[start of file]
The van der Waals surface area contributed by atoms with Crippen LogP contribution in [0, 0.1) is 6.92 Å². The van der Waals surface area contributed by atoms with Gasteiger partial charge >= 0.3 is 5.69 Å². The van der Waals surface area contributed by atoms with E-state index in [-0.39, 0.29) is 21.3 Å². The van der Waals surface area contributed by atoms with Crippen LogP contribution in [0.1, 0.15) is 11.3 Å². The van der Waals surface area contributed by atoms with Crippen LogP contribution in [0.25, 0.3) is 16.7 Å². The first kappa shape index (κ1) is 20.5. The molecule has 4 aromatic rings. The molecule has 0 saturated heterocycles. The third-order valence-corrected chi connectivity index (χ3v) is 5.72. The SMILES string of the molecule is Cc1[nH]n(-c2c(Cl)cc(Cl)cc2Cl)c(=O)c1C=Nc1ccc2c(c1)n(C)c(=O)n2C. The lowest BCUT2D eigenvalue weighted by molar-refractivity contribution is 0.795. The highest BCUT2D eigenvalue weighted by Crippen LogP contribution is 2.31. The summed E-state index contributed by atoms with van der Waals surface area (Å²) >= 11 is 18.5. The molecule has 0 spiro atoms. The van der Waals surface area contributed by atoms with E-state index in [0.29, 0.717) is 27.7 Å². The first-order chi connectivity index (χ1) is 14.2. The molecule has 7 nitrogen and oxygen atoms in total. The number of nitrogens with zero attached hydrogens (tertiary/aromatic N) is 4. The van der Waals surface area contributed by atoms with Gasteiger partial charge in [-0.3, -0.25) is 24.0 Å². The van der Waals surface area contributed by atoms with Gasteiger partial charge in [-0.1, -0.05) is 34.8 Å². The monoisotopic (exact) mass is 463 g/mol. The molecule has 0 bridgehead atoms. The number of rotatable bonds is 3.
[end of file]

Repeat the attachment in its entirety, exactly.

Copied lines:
The van der Waals surface area contributed by atoms with Crippen LogP contribution in [0, 0.1) is 6.92 Å². The van der Waals surface area contributed by atoms with Gasteiger partial charge >= 0.3 is 5.69 Å². The van der Waals surface area contributed by atoms with E-state index in [-0.39, 0.29) is 21.3 Å². The van der Waals surface area contributed by atoms with Crippen LogP contribution in [0.1, 0.15) is 11.3 Å². The van der Waals surface area contributed by atoms with Crippen LogP contribution in [0.25, 0.3) is 16.7 Å². The first kappa shape index (κ1) is 20.5. The molecule has 4 aromatic rings. The molecule has 0 saturated heterocycles. The third-order valence-corrected chi connectivity index (χ3v) is 5.72. The SMILES string of the molecule is Cc1[nH]n(-c2c(Cl)cc(Cl)cc2Cl)c(=O)c1C=Nc1ccc2c(c1)n(C)c(=O)n2C. The lowest BCUT2D eigenvalue weighted by molar-refractivity contribution is 0.795. The highest BCUT2D eigenvalue weighted by Crippen LogP contribution is 2.31. The summed E-state index contributed by atoms with van der Waals surface area (Å²) >= 11 is 18.5. The molecule has 0 spiro atoms. The van der Waals surface area contributed by atoms with E-state index in [0.29, 0.717) is 27.7 Å². The first-order chi connectivity index (χ1) is 14.2. The molecule has 7 nitrogen and oxygen atoms in total. The number of nitrogens with zero attached hydrogens (tertiary/aromatic N) is 4. The van der Waals surface area contributed by atoms with Gasteiger partial charge in [-0.3, -0.25) is 24.0 Å². The van der Waals surface area contributed by atoms with Gasteiger partial charge in [-0.1, -0.05) is 34.8 Å². The monoisotopic (exact) mass is 463 g/mol. The molecule has 0 bridgehead atoms. The number of rotatable bonds is 3.